30 Asset Management Approaches to Identifying and Evaluating Assets Damaged Due to Emergency Events Figures 3-5 and 3-6 illustrate the completeness and ownership of data used to identify locations damaged by emergency events for the November 23, 2018, deadline. As can be seen in Figure 3-5, a majority of respondents reported having complete data for both president- and governor-declared events through internal and external sources, 28 and 29 agencies (70% and 73%), respectively. Two agencies (5%) did not respond to this question, and one agency (3%) responded that it was yet to start the analysis. Figure 3-6 shows agencies generally had more complete data for the NHS than for other networks. For the NHS, 29 of the responding agencies (73%) reported having fully available data through internal and external data sources, compared to 23 agencies (58%) that reported having complete data for the non-NHS FA network and 11 agencies (28%) having complete Figure 3-5. Data source completeness to identify damaged locations, by event type (40 responses). Figure 3-6. Data source completeness to identify damaged locations, by network type (41 responses for NHS, 41 responses for non-NHS FA, and 37 responses for public roads).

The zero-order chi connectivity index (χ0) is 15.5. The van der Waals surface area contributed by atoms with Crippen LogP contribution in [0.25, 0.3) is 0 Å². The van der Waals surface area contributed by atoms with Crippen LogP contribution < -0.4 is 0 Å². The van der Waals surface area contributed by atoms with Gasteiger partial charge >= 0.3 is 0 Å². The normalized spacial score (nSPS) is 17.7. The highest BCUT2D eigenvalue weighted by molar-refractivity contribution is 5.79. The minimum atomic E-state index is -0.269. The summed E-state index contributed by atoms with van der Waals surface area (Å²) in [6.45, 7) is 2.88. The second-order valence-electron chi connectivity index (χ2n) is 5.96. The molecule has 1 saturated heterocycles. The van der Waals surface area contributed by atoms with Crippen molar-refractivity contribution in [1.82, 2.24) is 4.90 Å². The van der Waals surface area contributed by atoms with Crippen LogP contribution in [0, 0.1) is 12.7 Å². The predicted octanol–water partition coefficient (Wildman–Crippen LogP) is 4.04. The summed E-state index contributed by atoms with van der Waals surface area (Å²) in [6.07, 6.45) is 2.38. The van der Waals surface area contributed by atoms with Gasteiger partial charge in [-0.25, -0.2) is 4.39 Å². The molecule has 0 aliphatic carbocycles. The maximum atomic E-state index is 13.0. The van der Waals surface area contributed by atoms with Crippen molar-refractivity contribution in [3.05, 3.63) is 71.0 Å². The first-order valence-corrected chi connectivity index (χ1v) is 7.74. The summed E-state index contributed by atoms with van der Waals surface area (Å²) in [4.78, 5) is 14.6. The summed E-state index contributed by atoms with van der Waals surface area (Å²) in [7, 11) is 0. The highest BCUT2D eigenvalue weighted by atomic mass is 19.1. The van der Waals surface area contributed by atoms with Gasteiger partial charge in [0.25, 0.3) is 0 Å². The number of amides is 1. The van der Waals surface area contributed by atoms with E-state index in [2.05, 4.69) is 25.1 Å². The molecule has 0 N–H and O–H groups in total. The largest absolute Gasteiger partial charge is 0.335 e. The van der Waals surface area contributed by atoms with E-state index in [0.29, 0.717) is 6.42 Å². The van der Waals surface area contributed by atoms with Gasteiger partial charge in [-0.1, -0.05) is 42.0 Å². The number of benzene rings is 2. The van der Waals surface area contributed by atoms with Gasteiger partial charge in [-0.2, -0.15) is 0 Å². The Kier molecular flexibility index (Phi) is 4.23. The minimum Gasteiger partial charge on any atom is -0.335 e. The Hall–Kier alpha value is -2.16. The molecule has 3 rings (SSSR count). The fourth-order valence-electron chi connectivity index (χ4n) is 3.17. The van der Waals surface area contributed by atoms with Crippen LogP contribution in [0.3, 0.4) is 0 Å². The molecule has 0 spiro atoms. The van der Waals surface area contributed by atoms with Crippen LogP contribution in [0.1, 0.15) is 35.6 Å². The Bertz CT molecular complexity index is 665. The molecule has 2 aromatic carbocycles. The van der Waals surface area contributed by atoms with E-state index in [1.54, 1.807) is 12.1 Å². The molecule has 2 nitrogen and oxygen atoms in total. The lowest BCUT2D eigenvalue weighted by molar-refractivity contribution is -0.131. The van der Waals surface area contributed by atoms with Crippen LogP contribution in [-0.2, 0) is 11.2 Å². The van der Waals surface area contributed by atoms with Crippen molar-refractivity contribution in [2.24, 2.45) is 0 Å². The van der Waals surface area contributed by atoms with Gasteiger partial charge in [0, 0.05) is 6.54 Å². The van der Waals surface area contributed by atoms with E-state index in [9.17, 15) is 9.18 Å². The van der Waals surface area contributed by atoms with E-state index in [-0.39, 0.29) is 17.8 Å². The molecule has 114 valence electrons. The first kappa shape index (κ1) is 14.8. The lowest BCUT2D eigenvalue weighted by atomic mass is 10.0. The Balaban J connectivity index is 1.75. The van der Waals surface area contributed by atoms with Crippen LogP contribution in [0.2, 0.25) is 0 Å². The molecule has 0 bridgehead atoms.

State of the Practice 31 data for the non-FA networks, respectively. One agency (3%) was yet to start the analysis on the NHS network. Six and seven agencies (15% and 18%) were yet to start the analysis on the non-NHS FA and public roads network, respectively. One agency (3%) did not respond to this question in regard to its NHS and non-NHS FA networks, and five agencies (13%) did not respond to this question in regard to their public roads network. Identified Damage Locations: Data Formats Agencies reported using a mix of data sources to identify emergency events and damage sites. Figures 3-7 and 3-8 illustrate the data formats, such as GIS, enterprise tabular database, desktop databases (i.e., databases that are not shared and are accessible to only one user at a time) Figure 3-7. Data source formats used to identify damaged locations, by network type (40 responses for NHS; 36 responses for non-NHS FA; and 28 responses for public roads). Figure 3-8. Data source formats used to identify damaged locations, by event type (38 responses for president-declared events and 37 responses for governor-declared events).